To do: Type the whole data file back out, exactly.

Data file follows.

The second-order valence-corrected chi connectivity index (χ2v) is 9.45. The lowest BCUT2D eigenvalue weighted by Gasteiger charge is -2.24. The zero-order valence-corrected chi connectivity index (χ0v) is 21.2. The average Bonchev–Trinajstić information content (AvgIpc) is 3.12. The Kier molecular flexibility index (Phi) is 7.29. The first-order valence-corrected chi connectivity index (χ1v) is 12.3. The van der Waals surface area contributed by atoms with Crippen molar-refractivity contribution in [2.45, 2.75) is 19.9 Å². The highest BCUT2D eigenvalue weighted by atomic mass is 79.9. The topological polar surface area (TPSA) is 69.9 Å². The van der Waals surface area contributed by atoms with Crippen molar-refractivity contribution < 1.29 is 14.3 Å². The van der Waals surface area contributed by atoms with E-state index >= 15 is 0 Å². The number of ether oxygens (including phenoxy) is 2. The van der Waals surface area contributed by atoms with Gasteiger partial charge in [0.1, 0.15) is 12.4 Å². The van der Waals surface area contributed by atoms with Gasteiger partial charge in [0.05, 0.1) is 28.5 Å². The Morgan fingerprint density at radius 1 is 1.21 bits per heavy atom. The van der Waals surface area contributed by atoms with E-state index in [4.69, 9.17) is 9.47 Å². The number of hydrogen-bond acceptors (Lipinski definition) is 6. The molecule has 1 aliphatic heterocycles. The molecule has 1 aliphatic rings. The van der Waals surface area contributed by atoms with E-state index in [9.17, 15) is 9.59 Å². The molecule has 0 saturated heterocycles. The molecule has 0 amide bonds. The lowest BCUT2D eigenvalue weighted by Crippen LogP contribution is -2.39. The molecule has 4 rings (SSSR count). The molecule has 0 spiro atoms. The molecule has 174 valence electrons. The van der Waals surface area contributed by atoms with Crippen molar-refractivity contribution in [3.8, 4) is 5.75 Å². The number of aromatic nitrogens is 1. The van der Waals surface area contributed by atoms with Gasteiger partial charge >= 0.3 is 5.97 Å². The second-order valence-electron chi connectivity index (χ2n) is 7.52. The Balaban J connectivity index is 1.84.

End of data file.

The second-order valence-corrected chi connectivity index (χ2v) is 9.45. The lowest BCUT2D eigenvalue weighted by Gasteiger charge is -2.24. The zero-order valence-corrected chi connectivity index (χ0v) is 21.2. The average Bonchev–Trinajstić information content (AvgIpc) is 3.12. The Kier molecular flexibility index (Phi) is 7.29. The first-order valence-corrected chi connectivity index (χ1v) is 12.3. The van der Waals surface area contributed by atoms with Crippen molar-refractivity contribution in [2.45, 2.75) is 19.9 Å². The highest BCUT2D eigenvalue weighted by atomic mass is 79.9. The topological polar surface area (TPSA) is 69.9 Å². The van der Waals surface area contributed by atoms with Crippen molar-refractivity contribution < 1.29 is 14.3 Å². The van der Waals surface area contributed by atoms with E-state index >= 15 is 0 Å². The number of ether oxygens (including phenoxy) is 2. The van der Waals surface area contributed by atoms with Gasteiger partial charge in [0.1, 0.15) is 12.4 Å². The van der Waals surface area contributed by atoms with Gasteiger partial charge in [0.05, 0.1) is 28.5 Å². The Morgan fingerprint density at radius 1 is 1.21 bits per heavy atom. The van der Waals surface area contributed by atoms with E-state index in [4.69, 9.17) is 9.47 Å². The number of hydrogen-bond acceptors (Lipinski definition) is 6. The molecule has 1 aliphatic heterocycles. The molecule has 1 aliphatic rings. The van der Waals surface area contributed by atoms with E-state index in [9.17, 15) is 9.59 Å². The molecule has 0 saturated heterocycles. The molecule has 0 amide bonds. The lowest BCUT2D eigenvalue weighted by Crippen LogP contribution is -2.39. The molecule has 4 rings (SSSR count). The molecule has 0 spiro atoms. The molecule has 174 valence electrons. The van der Waals surface area contributed by atoms with Crippen molar-refractivity contribution in [3.8, 4) is 5.75 Å². The number of aromatic nitrogens is 1. The van der Waals surface area contributed by atoms with Gasteiger partial charge >= 0.3 is 5.97 Å². The second-order valence-electron chi connectivity index (χ2n) is 7.52. The Balaban J connectivity index is 1.84.